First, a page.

I Concede (Not So Much)
What do you call a gathering of linguists? Just asking. But anyway, more than 200 of those types at the American Dialect Society’s annual meeting in D.C. recently named “they” (used as a gender-neutral singular pronoun) the word of the year. Moreover, The Washington Post has changed its internal style guide to heartily welcome that very same singular “they” into its pages, as in: “Every child wants their parents to love them. Without love, they (the children, not the parents) may well be stunted emotionally.”
With so many linguists and The Washington Post arrayed against me, what can I do but concede? (Then again, this isn’t a year when many are conceding much. Look at all the political hoo-ha. What percentage of the apparent losers have dropped out?)
Simply because a trend is popular doesn’t make it right.
We want to be gender neutral? Well, the vast majority of humans aren’t actually neutral in their genders, though if they want to define themselves as one gender over the other and over the gender they were supposedly born into—fine with me.
However, when the matter comes down to sentences, I have some thoughts.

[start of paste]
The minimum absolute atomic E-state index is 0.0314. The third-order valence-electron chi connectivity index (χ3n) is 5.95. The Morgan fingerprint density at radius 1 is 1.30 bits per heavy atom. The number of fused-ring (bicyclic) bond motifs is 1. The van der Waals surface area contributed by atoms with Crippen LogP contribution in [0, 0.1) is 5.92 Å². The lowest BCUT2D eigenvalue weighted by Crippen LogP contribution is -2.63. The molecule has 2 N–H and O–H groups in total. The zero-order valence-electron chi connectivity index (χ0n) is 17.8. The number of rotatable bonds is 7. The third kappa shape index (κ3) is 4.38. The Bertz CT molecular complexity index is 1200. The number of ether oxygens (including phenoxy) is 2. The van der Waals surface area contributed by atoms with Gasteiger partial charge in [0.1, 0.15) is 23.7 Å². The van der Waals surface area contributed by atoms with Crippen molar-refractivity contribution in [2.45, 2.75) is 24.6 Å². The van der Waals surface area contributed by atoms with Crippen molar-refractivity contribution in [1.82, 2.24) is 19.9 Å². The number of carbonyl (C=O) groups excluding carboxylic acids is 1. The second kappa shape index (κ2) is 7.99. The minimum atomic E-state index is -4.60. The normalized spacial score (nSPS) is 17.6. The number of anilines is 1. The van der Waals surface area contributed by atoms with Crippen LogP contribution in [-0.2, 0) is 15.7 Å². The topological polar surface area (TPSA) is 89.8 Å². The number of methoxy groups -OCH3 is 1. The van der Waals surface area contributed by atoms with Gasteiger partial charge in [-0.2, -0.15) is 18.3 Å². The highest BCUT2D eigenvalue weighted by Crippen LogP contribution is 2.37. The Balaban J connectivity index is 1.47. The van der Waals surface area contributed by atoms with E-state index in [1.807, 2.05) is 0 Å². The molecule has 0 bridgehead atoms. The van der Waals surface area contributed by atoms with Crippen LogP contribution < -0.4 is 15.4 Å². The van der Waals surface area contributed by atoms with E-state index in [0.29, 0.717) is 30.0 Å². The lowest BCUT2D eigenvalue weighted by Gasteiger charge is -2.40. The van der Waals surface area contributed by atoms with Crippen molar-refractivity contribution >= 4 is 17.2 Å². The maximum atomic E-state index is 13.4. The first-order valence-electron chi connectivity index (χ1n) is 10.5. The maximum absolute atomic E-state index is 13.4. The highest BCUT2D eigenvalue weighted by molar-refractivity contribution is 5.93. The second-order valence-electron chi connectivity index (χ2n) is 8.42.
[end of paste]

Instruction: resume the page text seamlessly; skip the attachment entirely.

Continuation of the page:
Why can’t we turn the singular antecedent into a plural, as in: “All children want their parents to love them. Without love, they (you know who) may well be stunted emotionally.” Where’s the argument here?
But of course sometimes we do want a singular antecedent for one reason or another as in: “That person needs to take the best possible next step for ____”
Well, if this is a sentence in a column of advice, I like the sometimes-used means of expressing this: “That person needs to take the best possible next step for her.”
And later in the article: “The individual dealing with such a situation must make his own decision.”
Moreover, a case can be made to pluralize the antecedents “person” and “individual” and use the proper plural pronoun.
Who are these people in Washington rising up and decide for the entirety of the country, anyway? Isn’t that a question we’re all asking ourselves? Of course we all have to decide for ourselves which way we’ll vote.
That mega issue aside, do have a look at my reissue of The Naked Writer, just out. And where are those printed copies, anyway, Amazon? We traditionalists want printed books! (I do have a Kindle.)
Question Woman and Howling Sky are two people, individuals, concerned with their survival, the survival of mankind, and internal transformation. The novel: Question Woman & Howling Sky is in both ebook and print formats on Amazon.
Need an edit of fiction or nonfiction? GHayden2@nyc.rr.com .